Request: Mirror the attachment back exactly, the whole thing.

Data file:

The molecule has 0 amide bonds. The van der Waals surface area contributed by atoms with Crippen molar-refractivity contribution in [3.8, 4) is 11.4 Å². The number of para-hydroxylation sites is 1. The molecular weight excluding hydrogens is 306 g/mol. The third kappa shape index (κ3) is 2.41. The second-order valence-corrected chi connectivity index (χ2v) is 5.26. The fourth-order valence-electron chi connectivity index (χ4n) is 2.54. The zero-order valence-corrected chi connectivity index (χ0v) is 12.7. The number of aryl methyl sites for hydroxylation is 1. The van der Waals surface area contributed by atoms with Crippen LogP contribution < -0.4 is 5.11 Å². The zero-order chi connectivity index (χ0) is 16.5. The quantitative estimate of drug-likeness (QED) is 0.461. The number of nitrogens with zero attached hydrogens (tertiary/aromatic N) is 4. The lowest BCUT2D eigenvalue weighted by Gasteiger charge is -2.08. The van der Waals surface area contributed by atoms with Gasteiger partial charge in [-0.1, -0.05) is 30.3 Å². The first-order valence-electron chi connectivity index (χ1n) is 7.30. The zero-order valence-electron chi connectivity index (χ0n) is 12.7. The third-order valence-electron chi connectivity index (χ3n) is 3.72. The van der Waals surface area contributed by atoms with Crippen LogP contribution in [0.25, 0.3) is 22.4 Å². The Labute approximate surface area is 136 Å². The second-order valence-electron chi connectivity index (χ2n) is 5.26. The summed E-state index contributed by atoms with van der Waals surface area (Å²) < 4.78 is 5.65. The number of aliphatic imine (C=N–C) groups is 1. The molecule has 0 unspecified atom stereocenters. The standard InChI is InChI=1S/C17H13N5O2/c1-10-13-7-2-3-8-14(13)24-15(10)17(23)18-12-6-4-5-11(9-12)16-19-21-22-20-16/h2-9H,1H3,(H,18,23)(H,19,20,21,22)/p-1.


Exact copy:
The molecule has 0 amide bonds. The van der Waals surface area contributed by atoms with Crippen molar-refractivity contribution in [3.8, 4) is 11.4 Å². The number of para-hydroxylation sites is 1. The molecular weight excluding hydrogens is 306 g/mol. The third kappa shape index (κ3) is 2.41. The second-order valence-corrected chi connectivity index (χ2v) is 5.26. The fourth-order valence-electron chi connectivity index (χ4n) is 2.54. The zero-order valence-corrected chi connectivity index (χ0v) is 12.7. The number of aryl methyl sites for hydroxylation is 1. The van der Waals surface area contributed by atoms with Crippen LogP contribution < -0.4 is 5.11 Å². The zero-order chi connectivity index (χ0) is 16.5. The quantitative estimate of drug-likeness (QED) is 0.461. The number of nitrogens with zero attached hydrogens (tertiary/aromatic N) is 4. The lowest BCUT2D eigenvalue weighted by Gasteiger charge is -2.08. The van der Waals surface area contributed by atoms with Gasteiger partial charge in [-0.1, -0.05) is 30.3 Å². The first-order valence-electron chi connectivity index (χ1n) is 7.30. The zero-order valence-electron chi connectivity index (χ0n) is 12.7. The third-order valence-electron chi connectivity index (χ3n) is 3.72. The van der Waals surface area contributed by atoms with Crippen LogP contribution in [0.25, 0.3) is 22.4 Å². The Labute approximate surface area is 136 Å². The second-order valence-electron chi connectivity index (χ2n) is 5.26. The summed E-state index contributed by atoms with van der Waals surface area (Å²) < 4.78 is 5.65. The number of aliphatic imine (C=N–C) groups is 1. The molecule has 0 unspecified atom stereocenters. The standard InChI is InChI=1S/C17H13N5O2/c1-10-13-7-2-3-8-14(13)24-15(10)17(23)18-12-6-4-5-11(9-12)16-19-21-22-20-16/h2-9H,1H3,(H,18,23)(H,19,20,21,22)/p-1.